At PBI we have been talking about this idea of a protection circle and to protect ourselves we must also take into account the many dimensions and impacts of violence: a spiritual or feeling-based dimension, the psycho-emotional or corporal dimension, the group-relational dimension and, now, we want to talk about the territorial or project dimension. Here we want to discuss the importance of protecting what we fight for or defend: peace for our territory, access to justice, building a truth that is connected to the experiences of those whose rights have been violated, a life free of violence. We seek to build new worlds, or rather, we hope to expand the beautiful worlds that already exist, and we want everyone to have access to them. This brings us to our efforts to organize collectively and defend what we consider as fundamental for life.
During the 2023 Women Defenders Gathering, we came together, our hands filled with objects from our territories and we built a protection circle. A mandala that enveloped the space, welcoming us during the gathering and witnessing manifold beautiful moments of creation, tenderness, and dialogue among women. The protection circle was represented in six moments, each one named based on the participants’ feelings and built out of spontaneity and from the desire to bring our demands and desires to that space. We identified six pillars of protection for women defenders, pillars that are tied to protecting what we are, protecting our dreams.
Human rights and social movements are unique experiences that would be impossible without groups of people coming together with a common aim. Social struggles and the defense of human rights are inevitably collective. Why? Because the systems of power—capitalist, heteropatriarchal, and colonial—and socio-political violence are too tenacious to face alone. Collectively we can discover that the impacts of violence are more common than we had imagined. What I experience may also experienced by my colleague, and this helps free us from the guilt or discomfort that arises from the fact that we feel affected. And because the human rights violations we fight touch a collective fiber, beyond a specific damage, beyond the victimizing act, they move our sense of humanity.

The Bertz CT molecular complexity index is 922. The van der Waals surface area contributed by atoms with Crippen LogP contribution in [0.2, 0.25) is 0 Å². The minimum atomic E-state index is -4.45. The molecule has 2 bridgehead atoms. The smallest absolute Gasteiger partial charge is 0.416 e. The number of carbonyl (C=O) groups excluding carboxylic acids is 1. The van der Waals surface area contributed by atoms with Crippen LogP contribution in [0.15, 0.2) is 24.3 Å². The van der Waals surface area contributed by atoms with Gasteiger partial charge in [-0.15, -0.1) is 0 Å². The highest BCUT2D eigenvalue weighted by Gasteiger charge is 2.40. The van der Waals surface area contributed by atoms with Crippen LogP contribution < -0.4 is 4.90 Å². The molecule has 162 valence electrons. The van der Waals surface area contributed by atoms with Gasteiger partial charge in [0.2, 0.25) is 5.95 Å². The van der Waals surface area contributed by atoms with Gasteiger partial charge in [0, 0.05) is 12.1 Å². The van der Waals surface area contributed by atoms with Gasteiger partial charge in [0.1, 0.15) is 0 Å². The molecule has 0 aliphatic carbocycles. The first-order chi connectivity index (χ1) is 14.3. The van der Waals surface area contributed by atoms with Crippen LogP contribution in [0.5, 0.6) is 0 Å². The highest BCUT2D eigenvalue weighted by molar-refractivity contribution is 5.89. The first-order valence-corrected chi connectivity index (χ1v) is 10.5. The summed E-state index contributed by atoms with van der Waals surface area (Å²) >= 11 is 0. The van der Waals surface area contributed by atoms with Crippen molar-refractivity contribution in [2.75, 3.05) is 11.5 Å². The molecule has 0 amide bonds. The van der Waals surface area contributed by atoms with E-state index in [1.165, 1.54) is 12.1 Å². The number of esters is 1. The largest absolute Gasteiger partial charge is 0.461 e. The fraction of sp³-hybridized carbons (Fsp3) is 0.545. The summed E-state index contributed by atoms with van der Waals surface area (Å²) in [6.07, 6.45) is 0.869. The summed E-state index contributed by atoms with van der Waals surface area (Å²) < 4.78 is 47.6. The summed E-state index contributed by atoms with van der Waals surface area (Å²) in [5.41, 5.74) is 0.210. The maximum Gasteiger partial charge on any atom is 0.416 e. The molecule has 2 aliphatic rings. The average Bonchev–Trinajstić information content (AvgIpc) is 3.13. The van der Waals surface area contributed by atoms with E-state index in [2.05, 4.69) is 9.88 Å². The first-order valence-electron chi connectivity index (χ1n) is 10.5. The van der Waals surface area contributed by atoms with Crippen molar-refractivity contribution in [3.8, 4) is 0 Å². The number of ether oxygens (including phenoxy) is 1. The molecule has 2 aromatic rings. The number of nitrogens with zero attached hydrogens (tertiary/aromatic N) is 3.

It is common to hear that defending human rights can cause deep feelings of isolation, which can sometimes be alleviated through acts of solidarity, camaraderie, and alliances. Psychosocial accompaniment takes into account this solitude, places it at the center, creates a framework of understanding, and seeks to transform it. In this context, loneliness is easily tied to hopelessness. If I feel alone, I don’t see myself as capable and if I don’t see myself as capable, I stop believing in what I want to achieve. One of the main objectives of sociopolitical violence is precisely to divide, to create feelings of loneliness, incapacity, and hopelessness. What can we do to not fall into despair? How can we build hope? This is one of the big questions. A possible answer is: believe in and strengthen the collective, the process, so that they can provide balance for our wavering sense of humanity.